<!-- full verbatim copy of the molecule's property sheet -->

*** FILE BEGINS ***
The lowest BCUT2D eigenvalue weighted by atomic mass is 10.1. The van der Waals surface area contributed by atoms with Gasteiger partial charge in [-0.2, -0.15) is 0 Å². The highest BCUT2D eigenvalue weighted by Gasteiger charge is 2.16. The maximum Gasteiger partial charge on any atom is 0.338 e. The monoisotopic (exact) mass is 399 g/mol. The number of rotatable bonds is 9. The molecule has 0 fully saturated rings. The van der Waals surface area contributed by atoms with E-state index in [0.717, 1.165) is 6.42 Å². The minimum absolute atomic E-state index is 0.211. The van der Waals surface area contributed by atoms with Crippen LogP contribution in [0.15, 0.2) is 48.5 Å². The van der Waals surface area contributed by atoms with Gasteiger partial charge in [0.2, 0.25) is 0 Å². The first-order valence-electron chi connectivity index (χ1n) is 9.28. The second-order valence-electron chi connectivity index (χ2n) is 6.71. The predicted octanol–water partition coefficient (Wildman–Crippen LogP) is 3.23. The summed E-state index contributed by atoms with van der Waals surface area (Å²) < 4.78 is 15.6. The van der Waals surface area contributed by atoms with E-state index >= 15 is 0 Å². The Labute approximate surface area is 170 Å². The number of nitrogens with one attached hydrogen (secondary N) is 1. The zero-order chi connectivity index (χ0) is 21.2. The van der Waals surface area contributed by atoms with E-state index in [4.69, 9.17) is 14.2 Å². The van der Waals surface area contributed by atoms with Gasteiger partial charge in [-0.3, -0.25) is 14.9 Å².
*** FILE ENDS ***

The lowest BCUT2D eigenvalue weighted by atomic mass is 10.1. The van der Waals surface area contributed by atoms with Gasteiger partial charge in [-0.2, -0.15) is 0 Å². The highest BCUT2D eigenvalue weighted by Gasteiger charge is 2.16. The maximum Gasteiger partial charge on any atom is 0.338 e. The monoisotopic (exact) mass is 399 g/mol. The number of rotatable bonds is 9. The molecule has 0 fully saturated rings. The van der Waals surface area contributed by atoms with E-state index in [0.717, 1.165) is 6.42 Å². The minimum absolute atomic E-state index is 0.211. The van der Waals surface area contributed by atoms with Crippen LogP contribution in [0.15, 0.2) is 48.5 Å². The van der Waals surface area contributed by atoms with Gasteiger partial charge in [0.2, 0.25) is 0 Å². The first-order valence-electron chi connectivity index (χ1n) is 9.28. The second-order valence-electron chi connectivity index (χ2n) is 6.71. The predicted octanol–water partition coefficient (Wildman–Crippen LogP) is 3.23. The summed E-state index contributed by atoms with van der Waals surface area (Å²) < 4.78 is 15.6. The van der Waals surface area contributed by atoms with E-state index >= 15 is 0 Å². The Labute approximate surface area is 170 Å². The number of nitrogens with one attached hydrogen (secondary N) is 1. The zero-order chi connectivity index (χ0) is 21.2. The van der Waals surface area contributed by atoms with E-state index in [4.69, 9.17) is 14.2 Å². The van der Waals surface area contributed by atoms with Gasteiger partial charge in [-0.3, -0.25) is 14.9 Å².